An ectopic pregnancy is bad news _ for mother and child alike.
When a fertilized ovum starts growing in an anatomical site outsidethe uterus, as in the cervix or fallopian tubes, even the ovary itself,the off-base embryo almost always dies. All too often, so does thechild-bearing mother.
About one pregnancy in 300 is ectopic. But ectopia also affects manyother cells in the human body, especially hormones.
Besides the specialized glands that make them, notably the brain'spituitary and suprarenals (above the kidneys), many malignant tumorschurn out hormones. For example, insulinomas, tumors of thepancreatic islets of Langerhans, secrete insulin in pathogenicquantities.
Conversely, autoimmune lymphocytes (T cells) programmed todestroy the insulin molecule cause Type 1, insulin-dependent,diabetes mellitus. (See BioWorld Today, April 15, 1996, p. 1.)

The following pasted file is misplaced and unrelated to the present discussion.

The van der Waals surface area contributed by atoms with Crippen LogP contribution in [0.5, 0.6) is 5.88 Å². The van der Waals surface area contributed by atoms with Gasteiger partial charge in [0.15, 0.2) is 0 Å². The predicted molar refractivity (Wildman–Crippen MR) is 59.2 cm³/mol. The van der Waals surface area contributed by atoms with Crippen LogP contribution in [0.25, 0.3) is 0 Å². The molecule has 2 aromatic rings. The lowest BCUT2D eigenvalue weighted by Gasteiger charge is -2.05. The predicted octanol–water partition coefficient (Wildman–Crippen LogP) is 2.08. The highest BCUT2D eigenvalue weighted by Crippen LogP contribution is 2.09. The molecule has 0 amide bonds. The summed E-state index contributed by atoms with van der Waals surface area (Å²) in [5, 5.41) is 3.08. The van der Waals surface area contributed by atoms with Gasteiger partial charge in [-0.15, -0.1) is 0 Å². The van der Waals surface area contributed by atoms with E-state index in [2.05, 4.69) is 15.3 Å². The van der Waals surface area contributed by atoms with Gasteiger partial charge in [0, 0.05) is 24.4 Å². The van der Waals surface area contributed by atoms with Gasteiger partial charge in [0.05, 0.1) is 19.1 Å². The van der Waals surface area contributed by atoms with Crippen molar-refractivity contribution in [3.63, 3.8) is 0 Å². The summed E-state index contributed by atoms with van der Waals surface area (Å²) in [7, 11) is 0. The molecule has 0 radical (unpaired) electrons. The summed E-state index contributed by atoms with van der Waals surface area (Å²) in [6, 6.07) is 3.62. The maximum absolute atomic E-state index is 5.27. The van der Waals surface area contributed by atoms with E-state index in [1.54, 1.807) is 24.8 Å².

At the Joslin Diabetes Center, in Boston, physician and researchimmunologist Myra Lipes wondered whether those crazed T cellswith a grudge against insulin would be as deadly if that hormonewere made by some other cell instead of the islets.
Logically, she turned to the pituitary gland, a wholesale pharmacy ofhormone production. This small but complex cluster of tissues belowthe base of the brain turns out, on demand, thyrotropin,adrenocorticotropin, gonadotropins and growth hormone, to namejust a few, as well as prolactin, oxytocin and vasopressin, amongothers.
A large molecule with a long name, proopiomelanocortin (muchbetter known as POMC), serves as a precursor to theadrenocorticotropin hormone (ACTH), as well as to its breakdownpeptides.
Lipes is lead author of a paper in the current Proceedings of theNational Academy of Sciences (PNAS), dated Aug. 6, 1996, titled:"Insulin-secreting non-islet cells are resistant to autoimmunedestruction." Moreover, that pituitary source of ectopic insulinrescued transgenic diabetic mice from the severe hyperglycemia oftheir disease.